Catholic Answers

Search Articles


Navigation

Search Scans
Scans by volume
Random Article
Login - advanced access

Collections

1,001 Saints
List of Popes
Art Gallery
Map Room
RSS Feeds RSS

Curricula

Apologetics
Art
Catechetics
Christology
Church Hierarchy
Church History - to 1517 A.D.
Education
Ethics
Hagiography - saints
Homiletics - sermons
Mariology - on Mary
Patrology
Philosophy
Religious Orders
Sacred Scripture
Science

Front Matter — Vol I

Title Page
Copyright & Imprimatur
To the Knights of Columbus
Preface
Contributors
Tables of Abbreviations

Site Status

Articles:11,552
Images:42,348
Links:183,872
Updated:  Aug 12, 2013
prev: Ecclesiastical Emancipation Ecclesiastical Emancipation Embolism next: Embolism

Ember Days

Days at the beginning of the seasons ordered by the Church as days of fast and abstinence

High Resolution Scan ———————————

Login or register to access high resolution scans and other advanced features.

Registration is Free!

Errata* for Ember Days:
———————————

Login or register to access the errata and other advanced features.

Registration is Free!


————
* Published by Encyclopedia Press, 1913.


Ember-days (corruption from Lat. Quatuor Tempera, four times) are the days at the beginning of the seasons ordered by the Church as days of fast and abstinence. They were definitely arranged and prescribed for the entire Church by Pope Gregory VII (1073-1085) for the Wednesday, Friday, and Saturday after December 13 (S. Lucia), after Ash Wednesday, after Whitsunday, and after September 14 (Exaltation of the Cross). The purpose of their introduction, besides the general one intended by all prayer and fasting, was to thank God for the gifts of nature, to teach men to make use of them in moderation, and to assist the needy. The immediate occasion was the practice of the heathens of Rome. The Romans were originally given to agriculture, and their native gods belonged to the same class. At the beginning of the time for seeding-and harvesting religious ceremonies were performed to implore the help of their deities: in June for a bountiful harvest, in September for a rich vintage, and in December for the seeding; hence their ferioe sementivioe, ferioe messis, and ferioe vindemiales. The Church, when converting heathen nations, has always tried to sanctify any practices which could be utilized for a good purpose. At first the Church in Rome had fasts in June, September, and December; the exact days were not fixed but were announced by the priests. The "Liber Pontificalis" ascribes to Pope Callistus (217-222) a law ordering the fast, but probably it is older. Leo the Great (440-461) considers it an Apostolic institution. When the fourth season was added cannot be ascertained, but Gelasius (492-496) speaks of all four. This pope also permitted the conferring of priesthood and deaconship on the Saturdays of ember week—these were formerly given only at Easter. Before Gelasius the ember days were known only in Rome, but after his time their observance spread. They were brought into England by St. Augustine; into Gaul and Germany by the Carlovingians. Spain adopted them with the Roman Liturgy in the eleventh century. They were introduced by St. Charles Borromeo into Milan. The Eastern Church does not know them. The present Roman Missal, in the formulary for the Ember days, retains in part the old practice of lessons from Scripture in addition to the ordinary two: for the Wednesdays three, for the Saturdays six, and seven for the Saturday in December. Some of these lessons contain promises of a bountiful harvest for those that serve God.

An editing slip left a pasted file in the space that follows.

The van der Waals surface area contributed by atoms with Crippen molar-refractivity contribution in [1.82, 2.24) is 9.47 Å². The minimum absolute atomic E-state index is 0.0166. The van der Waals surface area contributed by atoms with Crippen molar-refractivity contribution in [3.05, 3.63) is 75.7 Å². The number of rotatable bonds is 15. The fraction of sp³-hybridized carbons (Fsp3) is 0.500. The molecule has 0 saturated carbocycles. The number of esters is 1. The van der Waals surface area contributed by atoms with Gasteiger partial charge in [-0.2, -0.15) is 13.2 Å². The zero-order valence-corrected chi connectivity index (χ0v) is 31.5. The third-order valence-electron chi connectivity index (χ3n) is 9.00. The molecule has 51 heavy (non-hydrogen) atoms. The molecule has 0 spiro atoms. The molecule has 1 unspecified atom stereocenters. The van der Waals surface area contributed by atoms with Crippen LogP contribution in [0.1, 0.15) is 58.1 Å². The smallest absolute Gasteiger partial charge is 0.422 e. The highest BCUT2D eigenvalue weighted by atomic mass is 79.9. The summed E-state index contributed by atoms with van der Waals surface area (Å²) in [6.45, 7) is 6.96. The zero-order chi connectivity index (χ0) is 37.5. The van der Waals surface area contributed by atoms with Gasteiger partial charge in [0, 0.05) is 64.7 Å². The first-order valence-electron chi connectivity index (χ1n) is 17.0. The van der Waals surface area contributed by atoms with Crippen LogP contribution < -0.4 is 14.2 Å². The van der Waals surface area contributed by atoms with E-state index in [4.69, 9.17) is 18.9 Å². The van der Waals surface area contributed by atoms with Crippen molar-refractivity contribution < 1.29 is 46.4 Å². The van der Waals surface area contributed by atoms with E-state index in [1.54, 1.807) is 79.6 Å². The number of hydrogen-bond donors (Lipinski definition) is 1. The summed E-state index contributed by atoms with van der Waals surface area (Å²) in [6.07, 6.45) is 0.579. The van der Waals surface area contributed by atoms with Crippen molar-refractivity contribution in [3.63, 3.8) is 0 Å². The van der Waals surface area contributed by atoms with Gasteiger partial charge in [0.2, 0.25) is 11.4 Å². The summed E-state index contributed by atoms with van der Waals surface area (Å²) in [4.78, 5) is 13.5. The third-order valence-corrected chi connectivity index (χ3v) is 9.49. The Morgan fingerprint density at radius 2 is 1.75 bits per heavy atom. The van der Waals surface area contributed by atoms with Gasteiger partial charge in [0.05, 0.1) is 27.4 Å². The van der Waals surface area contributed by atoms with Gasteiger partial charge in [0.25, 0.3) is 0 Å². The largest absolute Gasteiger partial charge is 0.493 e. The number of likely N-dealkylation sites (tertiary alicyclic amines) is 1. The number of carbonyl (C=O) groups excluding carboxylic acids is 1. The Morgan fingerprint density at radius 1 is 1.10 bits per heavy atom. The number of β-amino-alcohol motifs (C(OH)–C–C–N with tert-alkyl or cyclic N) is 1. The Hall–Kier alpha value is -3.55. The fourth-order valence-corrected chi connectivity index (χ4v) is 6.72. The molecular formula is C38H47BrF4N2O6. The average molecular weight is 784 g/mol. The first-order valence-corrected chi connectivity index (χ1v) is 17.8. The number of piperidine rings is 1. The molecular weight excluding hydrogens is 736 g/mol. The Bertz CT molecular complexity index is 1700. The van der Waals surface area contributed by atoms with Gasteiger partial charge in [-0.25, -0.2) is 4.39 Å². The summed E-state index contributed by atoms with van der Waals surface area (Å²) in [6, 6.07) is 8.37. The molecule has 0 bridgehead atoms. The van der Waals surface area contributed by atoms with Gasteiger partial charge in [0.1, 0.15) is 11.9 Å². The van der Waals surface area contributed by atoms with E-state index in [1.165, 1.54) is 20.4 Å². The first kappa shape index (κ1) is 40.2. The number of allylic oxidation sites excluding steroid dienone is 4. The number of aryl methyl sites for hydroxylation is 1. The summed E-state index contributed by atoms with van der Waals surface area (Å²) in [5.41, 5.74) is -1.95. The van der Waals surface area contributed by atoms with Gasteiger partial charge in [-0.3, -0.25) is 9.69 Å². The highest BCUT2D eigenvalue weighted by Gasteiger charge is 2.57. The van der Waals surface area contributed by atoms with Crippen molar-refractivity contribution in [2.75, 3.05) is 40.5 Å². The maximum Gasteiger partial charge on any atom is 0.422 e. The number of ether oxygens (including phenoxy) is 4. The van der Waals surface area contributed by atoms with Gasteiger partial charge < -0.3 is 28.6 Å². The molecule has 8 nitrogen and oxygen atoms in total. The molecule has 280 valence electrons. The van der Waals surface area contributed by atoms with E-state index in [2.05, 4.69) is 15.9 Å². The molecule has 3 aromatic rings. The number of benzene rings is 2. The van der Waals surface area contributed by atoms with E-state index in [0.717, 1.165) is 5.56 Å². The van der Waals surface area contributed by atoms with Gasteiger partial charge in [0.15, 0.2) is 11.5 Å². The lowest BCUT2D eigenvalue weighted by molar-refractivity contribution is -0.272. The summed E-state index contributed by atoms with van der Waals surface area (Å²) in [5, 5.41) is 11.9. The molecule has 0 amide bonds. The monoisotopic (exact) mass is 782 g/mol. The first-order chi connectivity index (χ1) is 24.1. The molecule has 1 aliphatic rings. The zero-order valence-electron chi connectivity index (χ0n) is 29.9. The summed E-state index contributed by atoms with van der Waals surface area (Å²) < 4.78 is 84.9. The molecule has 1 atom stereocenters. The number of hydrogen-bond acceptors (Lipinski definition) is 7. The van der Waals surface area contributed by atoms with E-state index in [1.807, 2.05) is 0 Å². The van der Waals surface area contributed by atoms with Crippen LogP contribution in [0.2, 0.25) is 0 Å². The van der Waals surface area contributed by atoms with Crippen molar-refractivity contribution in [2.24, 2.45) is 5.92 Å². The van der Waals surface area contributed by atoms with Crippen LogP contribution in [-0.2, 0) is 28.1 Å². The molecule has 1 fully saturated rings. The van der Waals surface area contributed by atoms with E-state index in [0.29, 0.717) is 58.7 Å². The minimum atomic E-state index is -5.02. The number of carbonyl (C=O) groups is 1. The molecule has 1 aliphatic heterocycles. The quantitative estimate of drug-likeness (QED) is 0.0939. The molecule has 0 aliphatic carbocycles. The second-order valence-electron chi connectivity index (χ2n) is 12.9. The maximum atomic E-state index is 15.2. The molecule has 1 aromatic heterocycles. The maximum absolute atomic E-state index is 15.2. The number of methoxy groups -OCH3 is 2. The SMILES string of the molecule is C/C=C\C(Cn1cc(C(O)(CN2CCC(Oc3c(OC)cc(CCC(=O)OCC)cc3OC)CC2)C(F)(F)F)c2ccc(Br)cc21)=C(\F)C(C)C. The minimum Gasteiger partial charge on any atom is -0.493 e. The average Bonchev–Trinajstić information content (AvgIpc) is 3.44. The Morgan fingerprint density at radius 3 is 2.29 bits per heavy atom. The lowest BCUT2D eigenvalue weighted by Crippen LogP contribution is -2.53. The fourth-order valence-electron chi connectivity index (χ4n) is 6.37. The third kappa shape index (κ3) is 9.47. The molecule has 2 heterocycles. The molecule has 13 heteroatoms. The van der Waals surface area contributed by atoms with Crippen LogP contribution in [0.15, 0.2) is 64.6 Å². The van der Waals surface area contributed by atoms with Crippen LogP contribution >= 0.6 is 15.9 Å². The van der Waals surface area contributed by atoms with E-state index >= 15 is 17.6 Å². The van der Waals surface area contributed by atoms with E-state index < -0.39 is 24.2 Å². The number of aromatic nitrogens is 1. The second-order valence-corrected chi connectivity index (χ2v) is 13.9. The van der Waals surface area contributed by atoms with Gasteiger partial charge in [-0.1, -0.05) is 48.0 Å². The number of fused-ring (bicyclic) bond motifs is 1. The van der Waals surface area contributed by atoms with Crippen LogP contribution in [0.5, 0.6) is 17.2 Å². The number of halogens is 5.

FRANCIS MERSHMAN


discuss this article | send to a friend

Discussion on 'Ember Days'











prev: Ecclesiastical Emancipation Ecclesiastical Emancipation Embolism next: Embolism

Report translation problem

*Description: Copy and paste the phrase with the problem or describe how the trascription can be fixed.
  * denotes required field
Severity:

Featured

Art Gallery
Art Gallery

Catholic Q & A


Popular Subjects
Top 20 Questions

Ask A Faith Question

Quotable Catholics RSS

"Great is poverty, but greater is obedience."
-- Pope John XXII, in his Bull "Quorumdam exigit" (1317); urging a group of separatist friars who engaged in extreme asceticism to follow the Faith (e.g., Romans 13:1-2) and obey their leaders (from the article "Spirituals")

Donations

Latest OCE Discussion



Your usage constitutes agreement with User License :: Permissions :: Copyright © 2014, Catholic Answers.
Site last updated Aug 12, 2013